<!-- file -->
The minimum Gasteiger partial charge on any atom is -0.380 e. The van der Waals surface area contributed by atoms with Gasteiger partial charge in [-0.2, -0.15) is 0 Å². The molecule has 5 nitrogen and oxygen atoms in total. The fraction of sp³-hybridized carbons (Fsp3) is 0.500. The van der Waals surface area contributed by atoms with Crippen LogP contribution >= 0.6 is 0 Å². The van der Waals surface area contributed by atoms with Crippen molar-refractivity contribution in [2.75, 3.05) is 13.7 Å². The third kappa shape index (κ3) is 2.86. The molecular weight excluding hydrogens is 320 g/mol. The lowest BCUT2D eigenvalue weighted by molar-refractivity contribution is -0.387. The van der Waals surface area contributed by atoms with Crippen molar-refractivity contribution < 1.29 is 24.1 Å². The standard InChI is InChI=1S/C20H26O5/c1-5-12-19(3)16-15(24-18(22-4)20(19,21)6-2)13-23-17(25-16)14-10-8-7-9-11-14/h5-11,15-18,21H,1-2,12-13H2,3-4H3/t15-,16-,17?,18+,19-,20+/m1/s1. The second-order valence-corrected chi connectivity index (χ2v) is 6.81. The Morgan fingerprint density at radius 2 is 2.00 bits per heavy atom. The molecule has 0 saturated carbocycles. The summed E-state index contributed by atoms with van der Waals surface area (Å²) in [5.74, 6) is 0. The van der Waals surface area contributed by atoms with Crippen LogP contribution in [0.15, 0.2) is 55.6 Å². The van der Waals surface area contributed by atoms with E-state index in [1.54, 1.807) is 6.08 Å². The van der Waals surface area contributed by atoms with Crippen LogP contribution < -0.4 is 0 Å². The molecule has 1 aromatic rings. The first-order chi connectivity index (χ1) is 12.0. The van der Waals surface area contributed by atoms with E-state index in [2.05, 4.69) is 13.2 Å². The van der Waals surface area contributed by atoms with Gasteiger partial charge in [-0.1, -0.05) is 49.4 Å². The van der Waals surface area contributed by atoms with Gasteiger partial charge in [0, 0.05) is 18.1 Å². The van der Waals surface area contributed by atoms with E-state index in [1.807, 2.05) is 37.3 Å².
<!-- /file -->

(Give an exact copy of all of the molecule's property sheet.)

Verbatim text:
The minimum Gasteiger partial charge on any atom is -0.380 e. The van der Waals surface area contributed by atoms with Gasteiger partial charge in [-0.2, -0.15) is 0 Å². The molecule has 5 nitrogen and oxygen atoms in total. The fraction of sp³-hybridized carbons (Fsp3) is 0.500. The van der Waals surface area contributed by atoms with Crippen LogP contribution >= 0.6 is 0 Å². The van der Waals surface area contributed by atoms with Crippen molar-refractivity contribution in [2.75, 3.05) is 13.7 Å². The third kappa shape index (κ3) is 2.86. The molecular weight excluding hydrogens is 320 g/mol. The lowest BCUT2D eigenvalue weighted by molar-refractivity contribution is -0.387. The van der Waals surface area contributed by atoms with Crippen molar-refractivity contribution < 1.29 is 24.1 Å². The standard InChI is InChI=1S/C20H26O5/c1-5-12-19(3)16-15(24-18(22-4)20(19,21)6-2)13-23-17(25-16)14-10-8-7-9-11-14/h5-11,15-18,21H,1-2,12-13H2,3-4H3/t15-,16-,17?,18+,19-,20+/m1/s1. The second-order valence-corrected chi connectivity index (χ2v) is 6.81. The Morgan fingerprint density at radius 2 is 2.00 bits per heavy atom. The molecule has 0 saturated carbocycles. The summed E-state index contributed by atoms with van der Waals surface area (Å²) in [5.74, 6) is 0. The van der Waals surface area contributed by atoms with Crippen LogP contribution in [0.15, 0.2) is 55.6 Å². The van der Waals surface area contributed by atoms with E-state index in [1.54, 1.807) is 6.08 Å². The van der Waals surface area contributed by atoms with Crippen LogP contribution < -0.4 is 0 Å². The molecule has 1 aromatic rings. The first-order chi connectivity index (χ1) is 12.0. The van der Waals surface area contributed by atoms with E-state index in [2.05, 4.69) is 13.2 Å². The van der Waals surface area contributed by atoms with Gasteiger partial charge in [-0.1, -0.05) is 49.4 Å². The van der Waals surface area contributed by atoms with Gasteiger partial charge in [0, 0.05) is 18.1 Å². The van der Waals surface area contributed by atoms with E-state index in [1.807, 2.05) is 37.3 Å².